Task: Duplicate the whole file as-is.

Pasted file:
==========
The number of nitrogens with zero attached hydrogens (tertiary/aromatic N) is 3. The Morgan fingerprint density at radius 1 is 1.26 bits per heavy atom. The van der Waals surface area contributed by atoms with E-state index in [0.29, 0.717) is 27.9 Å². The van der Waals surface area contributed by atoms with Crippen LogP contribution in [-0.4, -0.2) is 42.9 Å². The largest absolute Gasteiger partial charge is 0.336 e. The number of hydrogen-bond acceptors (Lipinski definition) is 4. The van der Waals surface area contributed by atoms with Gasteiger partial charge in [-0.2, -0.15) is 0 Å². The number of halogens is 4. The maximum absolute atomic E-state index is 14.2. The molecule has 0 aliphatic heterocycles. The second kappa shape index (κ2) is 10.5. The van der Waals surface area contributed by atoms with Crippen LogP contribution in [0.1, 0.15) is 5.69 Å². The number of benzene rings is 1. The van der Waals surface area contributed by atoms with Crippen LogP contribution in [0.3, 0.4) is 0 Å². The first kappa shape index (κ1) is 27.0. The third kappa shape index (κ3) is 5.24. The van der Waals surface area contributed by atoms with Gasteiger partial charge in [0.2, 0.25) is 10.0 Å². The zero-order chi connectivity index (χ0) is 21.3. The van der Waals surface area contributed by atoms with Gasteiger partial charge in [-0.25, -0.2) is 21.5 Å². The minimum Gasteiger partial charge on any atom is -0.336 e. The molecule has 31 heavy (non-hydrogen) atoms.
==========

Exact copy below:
The number of nitrogens with zero attached hydrogens (tertiary/aromatic N) is 3. The Morgan fingerprint density at radius 1 is 1.26 bits per heavy atom. The van der Waals surface area contributed by atoms with E-state index in [0.29, 0.717) is 27.9 Å². The van der Waals surface area contributed by atoms with Crippen LogP contribution in [-0.4, -0.2) is 42.9 Å². The largest absolute Gasteiger partial charge is 0.336 e. The number of hydrogen-bond acceptors (Lipinski definition) is 4. The van der Waals surface area contributed by atoms with Gasteiger partial charge in [-0.2, -0.15) is 0 Å². The number of halogens is 4. The maximum absolute atomic E-state index is 14.2. The molecule has 0 aliphatic heterocycles. The second kappa shape index (κ2) is 10.5. The van der Waals surface area contributed by atoms with Crippen LogP contribution in [0.1, 0.15) is 5.69 Å². The number of benzene rings is 1. The van der Waals surface area contributed by atoms with Crippen LogP contribution in [0.3, 0.4) is 0 Å². The first kappa shape index (κ1) is 27.0. The third kappa shape index (κ3) is 5.24. The van der Waals surface area contributed by atoms with Gasteiger partial charge in [0.2, 0.25) is 10.0 Å². The zero-order chi connectivity index (χ0) is 21.3. The van der Waals surface area contributed by atoms with Gasteiger partial charge in [-0.25, -0.2) is 21.5 Å². The minimum Gasteiger partial charge on any atom is -0.336 e. The molecule has 31 heavy (non-hydrogen) atoms.